Carolina Hurricanes: Said it best by saying nothing at all


For what profit a man to gain the whole world yet lose his soul?

The 2019 NHL Trade Deadline came and went with the Carolina Hurricanes standing pat, in spite of what many armchair General Managers and prognosticators thought. General Manager Don Waddell made the bold, yet respectable, decision to ride the hot hand down the stretch, and keep one of the league’s best second-half teams together for the playoff push.

The decision was not made due to lack of talent and options on the market; with names like Mark Stone, Matt Duchene, and Wayne Simmonds up for grabs, there were many solid choices for the team to choose from. So why weren’t there moves made to “strengthen the team”?

I used “strengthen the team” in quotes deliberately, due to the fact that Carolina Hurricanes Head Coach Rod Brind’Amour has gotten his team to buy into his methods and the chemistry on the ice is clearly visible. The team has developed a chemistry on the ice that goes beyond the ridiculous surges and lighthearted jesting between teammates during interviews. It’s a chemistry that involves covering for each other’s mistakes, and rallying together in times where they normally would collapse.

The standard complaint from fans is that the team lacks a true number 1 center. Yet that complaint can not be made without ignoring the fact that Sebastian Aho has proven himself to be a great number one. The counter argument to that would have been for the team to acquire Matt Duchene from the Ottawa Senators. While Duchene is a great center, he brings with him the baggage of being a selfish and self-serving teammate, as indicated by his handling of the Avalanche situation and role in the Sens’ infamous Uber video. A player like that can disrupt the chemistry of any team, and delay development.

While adding a player like Mark Stone would have been nice the 8-year, $9.5 million AAV deal that he negotiated with the Golden Knights would have hamstrung the Carolina Hurricanes down the line, similar to the way the Jordan Staal contract is now where the services rendered are not worth the price paid. That Stone contract is $9.5m AAV until he is 35 years old, and with his better days likely behind him that will be a huge albatross for the team holding it.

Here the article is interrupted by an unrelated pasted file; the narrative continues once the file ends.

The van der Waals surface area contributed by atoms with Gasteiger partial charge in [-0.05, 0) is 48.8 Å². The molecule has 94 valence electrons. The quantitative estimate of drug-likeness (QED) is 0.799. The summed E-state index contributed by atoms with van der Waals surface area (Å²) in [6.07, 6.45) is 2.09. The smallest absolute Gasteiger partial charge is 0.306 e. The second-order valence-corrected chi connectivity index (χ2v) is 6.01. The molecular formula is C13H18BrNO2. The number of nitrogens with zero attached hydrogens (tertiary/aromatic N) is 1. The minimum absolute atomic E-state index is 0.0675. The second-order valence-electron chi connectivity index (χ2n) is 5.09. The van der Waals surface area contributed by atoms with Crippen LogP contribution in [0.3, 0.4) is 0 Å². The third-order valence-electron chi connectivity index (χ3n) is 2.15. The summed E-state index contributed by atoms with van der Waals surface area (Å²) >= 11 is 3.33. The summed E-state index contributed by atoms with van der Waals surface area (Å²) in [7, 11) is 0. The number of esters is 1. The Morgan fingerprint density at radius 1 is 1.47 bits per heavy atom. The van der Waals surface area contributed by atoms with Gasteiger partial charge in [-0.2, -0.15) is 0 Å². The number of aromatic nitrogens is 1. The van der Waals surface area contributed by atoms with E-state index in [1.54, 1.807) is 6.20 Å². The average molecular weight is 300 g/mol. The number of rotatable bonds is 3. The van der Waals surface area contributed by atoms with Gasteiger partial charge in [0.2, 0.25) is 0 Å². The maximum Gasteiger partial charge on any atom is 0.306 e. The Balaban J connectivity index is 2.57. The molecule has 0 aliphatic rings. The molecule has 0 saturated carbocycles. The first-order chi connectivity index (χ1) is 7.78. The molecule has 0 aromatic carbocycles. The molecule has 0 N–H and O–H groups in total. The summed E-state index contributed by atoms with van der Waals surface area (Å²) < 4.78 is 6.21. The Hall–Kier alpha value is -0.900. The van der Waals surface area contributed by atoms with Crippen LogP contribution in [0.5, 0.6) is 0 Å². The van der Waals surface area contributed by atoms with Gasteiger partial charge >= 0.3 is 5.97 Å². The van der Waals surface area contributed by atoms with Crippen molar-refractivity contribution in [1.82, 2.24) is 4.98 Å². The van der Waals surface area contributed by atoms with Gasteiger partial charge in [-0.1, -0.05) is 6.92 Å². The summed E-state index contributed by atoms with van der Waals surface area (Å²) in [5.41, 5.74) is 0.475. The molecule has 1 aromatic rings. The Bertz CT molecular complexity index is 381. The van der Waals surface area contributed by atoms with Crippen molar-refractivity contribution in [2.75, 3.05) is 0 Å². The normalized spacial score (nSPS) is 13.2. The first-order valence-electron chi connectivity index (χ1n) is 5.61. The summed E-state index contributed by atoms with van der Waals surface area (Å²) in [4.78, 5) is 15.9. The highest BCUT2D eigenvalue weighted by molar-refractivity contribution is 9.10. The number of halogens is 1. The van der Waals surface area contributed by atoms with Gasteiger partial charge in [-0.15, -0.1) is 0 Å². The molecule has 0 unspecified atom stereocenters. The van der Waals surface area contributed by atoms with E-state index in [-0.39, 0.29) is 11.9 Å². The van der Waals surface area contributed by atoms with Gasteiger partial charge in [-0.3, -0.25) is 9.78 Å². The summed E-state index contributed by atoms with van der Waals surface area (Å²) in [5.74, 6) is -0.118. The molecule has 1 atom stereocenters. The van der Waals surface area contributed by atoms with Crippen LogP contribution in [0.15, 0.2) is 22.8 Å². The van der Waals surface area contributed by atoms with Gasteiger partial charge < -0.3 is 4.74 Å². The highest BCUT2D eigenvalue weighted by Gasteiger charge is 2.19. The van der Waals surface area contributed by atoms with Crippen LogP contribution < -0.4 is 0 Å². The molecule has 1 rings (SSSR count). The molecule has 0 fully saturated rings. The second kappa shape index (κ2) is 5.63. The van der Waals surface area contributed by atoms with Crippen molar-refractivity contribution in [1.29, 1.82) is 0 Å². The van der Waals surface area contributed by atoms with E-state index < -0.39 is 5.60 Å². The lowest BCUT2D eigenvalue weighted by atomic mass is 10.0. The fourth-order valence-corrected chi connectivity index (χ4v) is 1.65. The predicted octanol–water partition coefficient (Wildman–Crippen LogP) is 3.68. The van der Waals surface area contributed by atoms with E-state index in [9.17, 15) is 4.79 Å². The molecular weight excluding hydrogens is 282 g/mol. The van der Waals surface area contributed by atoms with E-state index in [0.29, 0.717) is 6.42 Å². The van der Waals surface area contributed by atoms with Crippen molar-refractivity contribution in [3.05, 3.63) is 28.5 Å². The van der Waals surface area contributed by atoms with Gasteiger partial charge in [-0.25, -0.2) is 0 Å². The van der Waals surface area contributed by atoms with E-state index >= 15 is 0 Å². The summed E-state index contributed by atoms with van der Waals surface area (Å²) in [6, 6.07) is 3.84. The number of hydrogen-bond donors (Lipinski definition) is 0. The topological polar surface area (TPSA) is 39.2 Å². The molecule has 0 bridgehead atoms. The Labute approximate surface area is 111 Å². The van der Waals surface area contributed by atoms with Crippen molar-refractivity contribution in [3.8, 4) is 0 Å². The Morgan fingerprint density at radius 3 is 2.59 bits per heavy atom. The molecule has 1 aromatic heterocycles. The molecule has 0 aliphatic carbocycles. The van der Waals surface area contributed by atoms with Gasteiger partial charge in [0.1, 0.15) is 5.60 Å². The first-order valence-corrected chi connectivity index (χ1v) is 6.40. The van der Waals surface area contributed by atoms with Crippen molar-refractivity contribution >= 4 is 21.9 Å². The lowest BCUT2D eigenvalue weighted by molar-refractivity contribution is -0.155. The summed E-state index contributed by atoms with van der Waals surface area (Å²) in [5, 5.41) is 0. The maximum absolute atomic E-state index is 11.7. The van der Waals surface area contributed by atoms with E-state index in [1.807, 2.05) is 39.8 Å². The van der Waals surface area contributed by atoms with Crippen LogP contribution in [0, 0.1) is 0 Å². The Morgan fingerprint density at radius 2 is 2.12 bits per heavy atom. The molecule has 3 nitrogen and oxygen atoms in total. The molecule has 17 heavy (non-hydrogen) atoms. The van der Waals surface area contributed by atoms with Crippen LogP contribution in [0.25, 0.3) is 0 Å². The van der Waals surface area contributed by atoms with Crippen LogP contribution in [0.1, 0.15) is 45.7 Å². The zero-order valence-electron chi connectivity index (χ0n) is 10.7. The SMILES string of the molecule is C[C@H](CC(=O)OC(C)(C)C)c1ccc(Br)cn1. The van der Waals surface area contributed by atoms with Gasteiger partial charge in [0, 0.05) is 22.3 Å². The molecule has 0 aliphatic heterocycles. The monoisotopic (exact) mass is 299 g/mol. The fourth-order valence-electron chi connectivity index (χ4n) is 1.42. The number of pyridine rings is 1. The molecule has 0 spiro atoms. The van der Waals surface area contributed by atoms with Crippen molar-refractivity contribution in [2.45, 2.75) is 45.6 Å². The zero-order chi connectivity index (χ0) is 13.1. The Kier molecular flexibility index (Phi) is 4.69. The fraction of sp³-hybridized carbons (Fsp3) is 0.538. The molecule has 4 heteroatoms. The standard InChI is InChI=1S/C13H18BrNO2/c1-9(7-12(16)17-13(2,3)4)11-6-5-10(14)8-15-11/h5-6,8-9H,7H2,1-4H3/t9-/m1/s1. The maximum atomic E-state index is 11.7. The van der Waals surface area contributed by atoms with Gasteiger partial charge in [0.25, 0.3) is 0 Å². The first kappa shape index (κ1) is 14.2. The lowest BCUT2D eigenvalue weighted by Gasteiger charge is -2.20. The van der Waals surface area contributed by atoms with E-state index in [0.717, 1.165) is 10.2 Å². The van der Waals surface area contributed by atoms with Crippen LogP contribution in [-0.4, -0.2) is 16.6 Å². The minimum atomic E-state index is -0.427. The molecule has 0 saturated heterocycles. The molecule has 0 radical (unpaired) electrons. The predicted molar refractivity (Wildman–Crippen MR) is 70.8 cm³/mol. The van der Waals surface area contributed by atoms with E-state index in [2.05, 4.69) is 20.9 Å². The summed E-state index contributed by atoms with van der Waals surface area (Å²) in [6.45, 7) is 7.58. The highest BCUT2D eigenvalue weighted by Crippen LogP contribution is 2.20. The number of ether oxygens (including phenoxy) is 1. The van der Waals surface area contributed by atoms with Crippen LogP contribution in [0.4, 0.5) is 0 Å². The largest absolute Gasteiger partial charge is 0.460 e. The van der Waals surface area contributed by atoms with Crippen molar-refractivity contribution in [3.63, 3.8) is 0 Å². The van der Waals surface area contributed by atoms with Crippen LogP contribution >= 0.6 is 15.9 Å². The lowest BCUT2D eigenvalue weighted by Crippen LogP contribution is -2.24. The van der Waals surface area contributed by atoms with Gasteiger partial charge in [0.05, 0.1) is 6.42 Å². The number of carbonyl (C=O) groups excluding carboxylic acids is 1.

Other fans would say that the Carolina Hurricanes should have acquired Wayne Simmonds for “grit”. What is grit? Does it mean Simmonds would fight? I always laugh when middle-aged men (myself included) say a team is soft or lacks “grit” while sitting on their couch dusting Doritos crumbs off their hockey sweater and reminiscing about how tough they are when they play beer league. Playoff Hockey is not known for its fighting anymore – over the past four playoff years there have been only 36 fights. There is hardly a need for “grit” there. Five years ago I would have been all on board for a Simmonds trade, but at this point in his career you are simply trading for an older, more expensive Micheal Ferland.

Which brings us to the team not moving on Michael Ferland! I will preface this by saying Ferland is a solid hockey player, and rawbone tough. However, he is not a player I would want to see the team invest in long term – or at least, not at the amounts people have been talking about. Having never played a full 82-game season, Ferland’s physical style will inevitably catch up to him leaving the team to carry a bad contract if he is signed to an exorbitant AAV. However as for right now, the team made a wise choice in not moving him. This is the most complete team the organization has iced in many years so why mess with it?

Stanley Cups are not won at the trade deadline, and if we’re to be completely honest as fans this team is nowhere near the caliber of a Stanley Cup team this year. Advancing to the second round would be a gross over-achievement. Since the Carolina Hurricanes will potentially be skated out as cannon fodder for the Tampa Bay Lightning, or at best the Islanders where they will have to crack Mitch Korn’s goalie puzzle, beating either of those teams 4 out of 7 games is a tall task. But let’s not worry about that just yet.

dark. Next. Home crowd could boost the Canes' playoff push

For the first time in many years post-trade deadline, the Carolina Hurricanes are trending upward. With a dynamic young team in Raleigh and the cream of the AHL crop in Charlotte, the organization has a bright future. Mortgaging the future for a quick fix in this case would be like stopping at Robert Kraft’s “Massage Parlor” on your way home to Scarlett Johansson. A stupid and potentially toxic move. So with the drama of a trade deadline behind us, it is time to hunker down and ride these last 6 weeks out hoping they are just a warm-up for some long overdue playoff hockey in Raleigh.